by Ron Ross
If there were an award for gross mislabeling, last year's winner would be the Taxpayer Relief Act of 1997. This mess of pointless complexity and confusion is clearly not the way you spell relief.
The law added 848 pages to the tax code. It rewards, among many other things, home ownership, having children, sending those children to college and holding investments for 18 months or more. Just being manipulated into certain selected behaviors would be bad enough in itself. The affront is compounded by the detailed stipulations that have to be fulfilled to gain the rewards.
The Taxpayer Relief Act is micromanagement at its worst. Consider, for example, the special estate tax relief for "qualified family-owned business interests."
There is a long list of criteria that must be met in order to qualify. Just three of those rules are as follows: (1) The decedent or a member of his/her family must have owned or materially participated in business for five of eight years before decedent's death. (2) Each qualified heir is required to materially participate for at least five years of any eight-year period within 10 years following the decedent's death. (3) Business's stock may not be publicly traded within three years of decedent's death.
Just trying to keep track of all the time requirements would be enough to wear you out! And don't be surprised if we see an increase in the number of terminally ill business owners being kept alive on life support.
In an important sense the existence of the income tax and the way it's structured put the citizens of a country on the equivalent of an allowance. How much allowance you get depends on how well you abide by what the lawmakers have anointed as desirable behavior. The writers of the tax rules assume the role of our parents.
The overwhelming complexity of the Internal Revenue Code is a kind of brain pollution. By far our most important resource is the intellectual capacity of our citizenry. To commandeer that resource for the purpose of coping with tax minutia is a gross waste of resources. Enormous amounts of time and energy are expended on learning and understanding the tax code, keeping records, filling out forms, staying in compliance -- and inventing ways to avoid paying taxes.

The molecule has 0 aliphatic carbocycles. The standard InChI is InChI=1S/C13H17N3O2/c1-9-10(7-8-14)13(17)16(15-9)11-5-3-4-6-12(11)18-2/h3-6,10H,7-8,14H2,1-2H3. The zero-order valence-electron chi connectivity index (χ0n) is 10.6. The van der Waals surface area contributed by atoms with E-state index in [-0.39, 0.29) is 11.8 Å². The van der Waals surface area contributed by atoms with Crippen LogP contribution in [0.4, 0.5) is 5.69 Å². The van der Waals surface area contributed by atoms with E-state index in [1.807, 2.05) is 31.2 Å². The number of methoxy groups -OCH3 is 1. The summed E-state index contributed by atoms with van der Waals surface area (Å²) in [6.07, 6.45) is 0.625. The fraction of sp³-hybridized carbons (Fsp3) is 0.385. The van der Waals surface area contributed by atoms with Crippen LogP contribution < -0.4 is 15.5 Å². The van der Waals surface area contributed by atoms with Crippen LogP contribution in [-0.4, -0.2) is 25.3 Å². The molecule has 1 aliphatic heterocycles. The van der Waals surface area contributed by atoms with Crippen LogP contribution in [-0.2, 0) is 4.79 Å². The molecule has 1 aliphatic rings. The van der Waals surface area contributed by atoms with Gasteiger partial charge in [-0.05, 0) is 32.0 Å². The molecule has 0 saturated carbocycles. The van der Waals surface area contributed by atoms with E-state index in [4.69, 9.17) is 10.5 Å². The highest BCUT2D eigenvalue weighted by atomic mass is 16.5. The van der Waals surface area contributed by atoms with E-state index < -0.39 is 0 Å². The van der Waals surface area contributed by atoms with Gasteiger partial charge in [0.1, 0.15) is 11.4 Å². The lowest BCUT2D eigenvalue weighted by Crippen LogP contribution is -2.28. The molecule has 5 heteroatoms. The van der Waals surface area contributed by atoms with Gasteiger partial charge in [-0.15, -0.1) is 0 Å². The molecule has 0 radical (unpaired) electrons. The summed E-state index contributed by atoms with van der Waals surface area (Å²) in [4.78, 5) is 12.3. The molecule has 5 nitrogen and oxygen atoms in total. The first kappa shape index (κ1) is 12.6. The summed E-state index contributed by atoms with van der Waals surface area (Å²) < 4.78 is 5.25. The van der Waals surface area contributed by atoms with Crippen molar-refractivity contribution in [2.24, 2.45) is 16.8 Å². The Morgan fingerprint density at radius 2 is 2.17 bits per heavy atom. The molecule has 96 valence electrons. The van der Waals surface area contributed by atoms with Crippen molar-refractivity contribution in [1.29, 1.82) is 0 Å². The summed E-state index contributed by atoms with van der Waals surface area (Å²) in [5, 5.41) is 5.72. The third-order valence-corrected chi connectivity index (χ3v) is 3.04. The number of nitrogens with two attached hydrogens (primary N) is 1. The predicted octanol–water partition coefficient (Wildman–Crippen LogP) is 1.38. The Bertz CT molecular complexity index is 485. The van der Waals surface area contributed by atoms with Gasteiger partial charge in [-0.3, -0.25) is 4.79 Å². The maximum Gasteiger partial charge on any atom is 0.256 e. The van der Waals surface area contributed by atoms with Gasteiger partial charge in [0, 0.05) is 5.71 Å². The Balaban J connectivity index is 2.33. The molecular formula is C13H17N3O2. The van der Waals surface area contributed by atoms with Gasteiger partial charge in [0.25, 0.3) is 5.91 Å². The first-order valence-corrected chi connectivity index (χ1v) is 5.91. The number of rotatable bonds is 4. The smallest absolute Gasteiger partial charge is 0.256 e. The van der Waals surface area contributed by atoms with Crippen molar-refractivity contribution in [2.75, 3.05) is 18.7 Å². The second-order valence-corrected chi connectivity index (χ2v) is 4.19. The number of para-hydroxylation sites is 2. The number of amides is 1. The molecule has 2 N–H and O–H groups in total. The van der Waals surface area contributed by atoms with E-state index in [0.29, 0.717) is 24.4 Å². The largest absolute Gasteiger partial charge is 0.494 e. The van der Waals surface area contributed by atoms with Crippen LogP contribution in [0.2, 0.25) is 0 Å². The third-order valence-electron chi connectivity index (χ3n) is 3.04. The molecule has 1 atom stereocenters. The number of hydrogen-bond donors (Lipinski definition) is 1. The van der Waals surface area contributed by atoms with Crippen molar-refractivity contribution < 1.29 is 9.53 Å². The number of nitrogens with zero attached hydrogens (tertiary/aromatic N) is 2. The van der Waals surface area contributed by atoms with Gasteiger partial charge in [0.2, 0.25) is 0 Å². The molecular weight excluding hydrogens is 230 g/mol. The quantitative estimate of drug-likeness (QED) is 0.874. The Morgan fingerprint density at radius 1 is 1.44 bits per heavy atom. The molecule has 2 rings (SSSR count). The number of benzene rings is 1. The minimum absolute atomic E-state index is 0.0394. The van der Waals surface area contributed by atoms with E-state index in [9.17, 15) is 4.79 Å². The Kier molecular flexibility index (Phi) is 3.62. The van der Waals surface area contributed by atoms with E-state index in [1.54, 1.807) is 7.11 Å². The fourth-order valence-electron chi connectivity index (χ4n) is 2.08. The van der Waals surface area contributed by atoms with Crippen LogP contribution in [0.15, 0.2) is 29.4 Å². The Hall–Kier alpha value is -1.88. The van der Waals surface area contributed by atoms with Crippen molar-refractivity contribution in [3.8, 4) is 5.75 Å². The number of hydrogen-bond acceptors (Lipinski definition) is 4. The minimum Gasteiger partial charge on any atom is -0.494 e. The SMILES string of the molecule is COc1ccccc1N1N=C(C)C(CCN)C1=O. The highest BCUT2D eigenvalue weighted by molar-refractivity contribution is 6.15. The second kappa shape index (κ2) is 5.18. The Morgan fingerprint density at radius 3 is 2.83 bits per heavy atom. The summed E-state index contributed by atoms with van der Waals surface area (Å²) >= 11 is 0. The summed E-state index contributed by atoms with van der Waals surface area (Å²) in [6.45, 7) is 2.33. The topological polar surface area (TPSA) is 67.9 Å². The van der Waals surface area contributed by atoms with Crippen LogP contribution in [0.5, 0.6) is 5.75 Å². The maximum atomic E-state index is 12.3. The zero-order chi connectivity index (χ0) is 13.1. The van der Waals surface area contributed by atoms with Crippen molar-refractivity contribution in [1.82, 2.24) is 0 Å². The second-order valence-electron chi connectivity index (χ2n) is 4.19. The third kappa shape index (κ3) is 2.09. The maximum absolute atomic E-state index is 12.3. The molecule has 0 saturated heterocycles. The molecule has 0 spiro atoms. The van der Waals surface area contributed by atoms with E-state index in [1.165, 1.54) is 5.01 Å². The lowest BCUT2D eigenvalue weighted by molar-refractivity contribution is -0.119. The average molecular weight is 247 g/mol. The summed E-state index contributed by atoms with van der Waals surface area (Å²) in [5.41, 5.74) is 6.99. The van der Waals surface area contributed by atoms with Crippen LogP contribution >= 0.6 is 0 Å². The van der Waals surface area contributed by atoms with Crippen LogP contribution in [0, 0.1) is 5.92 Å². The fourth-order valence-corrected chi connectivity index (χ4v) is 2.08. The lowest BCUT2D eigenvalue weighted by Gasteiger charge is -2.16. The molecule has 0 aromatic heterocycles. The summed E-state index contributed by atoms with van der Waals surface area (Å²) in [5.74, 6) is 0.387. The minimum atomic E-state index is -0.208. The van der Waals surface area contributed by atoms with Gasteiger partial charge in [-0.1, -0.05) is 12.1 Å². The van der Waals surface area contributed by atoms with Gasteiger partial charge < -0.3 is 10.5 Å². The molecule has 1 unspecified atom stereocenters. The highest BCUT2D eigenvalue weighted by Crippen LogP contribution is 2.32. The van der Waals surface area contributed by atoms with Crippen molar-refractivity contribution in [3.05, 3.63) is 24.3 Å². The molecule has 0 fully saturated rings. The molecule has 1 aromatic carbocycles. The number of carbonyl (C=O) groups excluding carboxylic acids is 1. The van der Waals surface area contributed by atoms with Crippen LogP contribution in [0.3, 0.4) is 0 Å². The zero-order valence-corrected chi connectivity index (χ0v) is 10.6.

According to the IRS's own estimates, Americans this year will spend 3.6 billion hours complying with the rules. We were wise enough to end the military draft. Unfortunately, we have retained and even enlarged what is effectively a draft of peoples' time and intellectual resources in the service of collecting tax revenue.
Virtually all the complexities in the tax code have some kind of a legitimate sounding rationale. Most of the rules, incentives and disincentives have as their ostensible aim the overall improvement of the economy or our society. I cannot remember ever seeing any evidence that any of these manipulations of the economy or of our behavior resulted in a net improvement.
The tax code is based on the assumption that a group of about 550 people sitting in the nation's capital can make rules that will improve the choices of 250 million diverse people across the country. It's downright ludicrous when you think about it.
Furthermore, this and the other numerous tax revisions we've had over the past decades were created over just a few months. None of the people who voted for it could possibly know and understand all the details, and especially not all the implications stemming from the changes. We're all left to cope with the inevitable flaws of a rush job.
Although I'm no fan of the IRS, the blame that has been heaped on it in the recent hearings about its procedures has missed the mark. When someone is given a dirty and impossible job, is it his fault that he screws it up?
If this had been bona fide tax relief, there would have been across the board reductions in tax rates. The Tax Relief Act of 1997 was a big step in the wrong direction. One reason to be optimistic, however, is that maybe it will finally cause enough disgust and frustration that profound tax reform and simplification will become a possibility. n
A former professor of economics, Ron Ross, Ph.D., is an investment advisor for Premier Financial Group, Eureka.
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